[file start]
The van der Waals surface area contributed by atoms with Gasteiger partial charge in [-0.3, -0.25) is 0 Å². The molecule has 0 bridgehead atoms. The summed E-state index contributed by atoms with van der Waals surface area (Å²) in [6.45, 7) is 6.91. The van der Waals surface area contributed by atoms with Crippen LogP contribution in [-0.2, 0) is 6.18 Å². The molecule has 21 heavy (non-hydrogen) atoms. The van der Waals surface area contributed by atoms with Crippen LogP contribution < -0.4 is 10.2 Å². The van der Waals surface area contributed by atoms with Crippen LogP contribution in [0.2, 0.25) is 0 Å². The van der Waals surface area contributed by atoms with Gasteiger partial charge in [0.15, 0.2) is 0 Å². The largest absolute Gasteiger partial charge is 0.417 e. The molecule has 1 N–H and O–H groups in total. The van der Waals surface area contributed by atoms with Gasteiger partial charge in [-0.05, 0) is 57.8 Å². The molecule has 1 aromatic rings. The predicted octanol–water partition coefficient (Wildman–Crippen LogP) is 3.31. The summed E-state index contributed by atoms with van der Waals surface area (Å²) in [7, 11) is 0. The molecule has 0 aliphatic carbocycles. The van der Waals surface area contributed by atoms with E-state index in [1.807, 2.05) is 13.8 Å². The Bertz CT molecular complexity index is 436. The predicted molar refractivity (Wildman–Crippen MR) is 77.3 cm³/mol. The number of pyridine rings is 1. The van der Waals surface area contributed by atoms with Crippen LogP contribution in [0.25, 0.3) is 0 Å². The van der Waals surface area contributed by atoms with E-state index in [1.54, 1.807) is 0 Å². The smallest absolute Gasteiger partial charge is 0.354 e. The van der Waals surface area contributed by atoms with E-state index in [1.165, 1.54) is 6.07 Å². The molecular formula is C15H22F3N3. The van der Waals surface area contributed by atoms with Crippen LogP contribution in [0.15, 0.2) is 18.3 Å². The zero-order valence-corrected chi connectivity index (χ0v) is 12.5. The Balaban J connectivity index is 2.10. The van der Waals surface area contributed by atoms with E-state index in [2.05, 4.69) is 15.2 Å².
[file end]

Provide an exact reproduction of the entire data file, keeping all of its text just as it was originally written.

The van der Waals surface area contributed by atoms with Gasteiger partial charge in [-0.3, -0.25) is 0 Å². The molecule has 0 bridgehead atoms. The summed E-state index contributed by atoms with van der Waals surface area (Å²) in [6.45, 7) is 6.91. The van der Waals surface area contributed by atoms with Crippen LogP contribution in [-0.2, 0) is 6.18 Å². The molecule has 21 heavy (non-hydrogen) atoms. The van der Waals surface area contributed by atoms with Crippen LogP contribution < -0.4 is 10.2 Å². The van der Waals surface area contributed by atoms with Crippen LogP contribution in [0.2, 0.25) is 0 Å². The van der Waals surface area contributed by atoms with Gasteiger partial charge in [0.15, 0.2) is 0 Å². The largest absolute Gasteiger partial charge is 0.417 e. The molecule has 1 N–H and O–H groups in total. The van der Waals surface area contributed by atoms with Gasteiger partial charge in [-0.05, 0) is 57.8 Å². The molecule has 1 aromatic rings. The predicted octanol–water partition coefficient (Wildman–Crippen LogP) is 3.31. The summed E-state index contributed by atoms with van der Waals surface area (Å²) in [7, 11) is 0. The molecule has 0 aliphatic carbocycles. The van der Waals surface area contributed by atoms with E-state index in [1.807, 2.05) is 13.8 Å². The Bertz CT molecular complexity index is 436. The predicted molar refractivity (Wildman–Crippen MR) is 77.3 cm³/mol. The number of pyridine rings is 1. The van der Waals surface area contributed by atoms with Crippen LogP contribution in [0.25, 0.3) is 0 Å². The van der Waals surface area contributed by atoms with E-state index in [1.54, 1.807) is 0 Å². The smallest absolute Gasteiger partial charge is 0.354 e. The van der Waals surface area contributed by atoms with E-state index in [1.165, 1.54) is 6.07 Å². The molecular formula is C15H22F3N3. The van der Waals surface area contributed by atoms with Crippen LogP contribution in [0.15, 0.2) is 18.3 Å². The zero-order valence-corrected chi connectivity index (χ0v) is 12.5. The Balaban J connectivity index is 2.10. The van der Waals surface area contributed by atoms with E-state index in [2.05, 4.69) is 15.2 Å².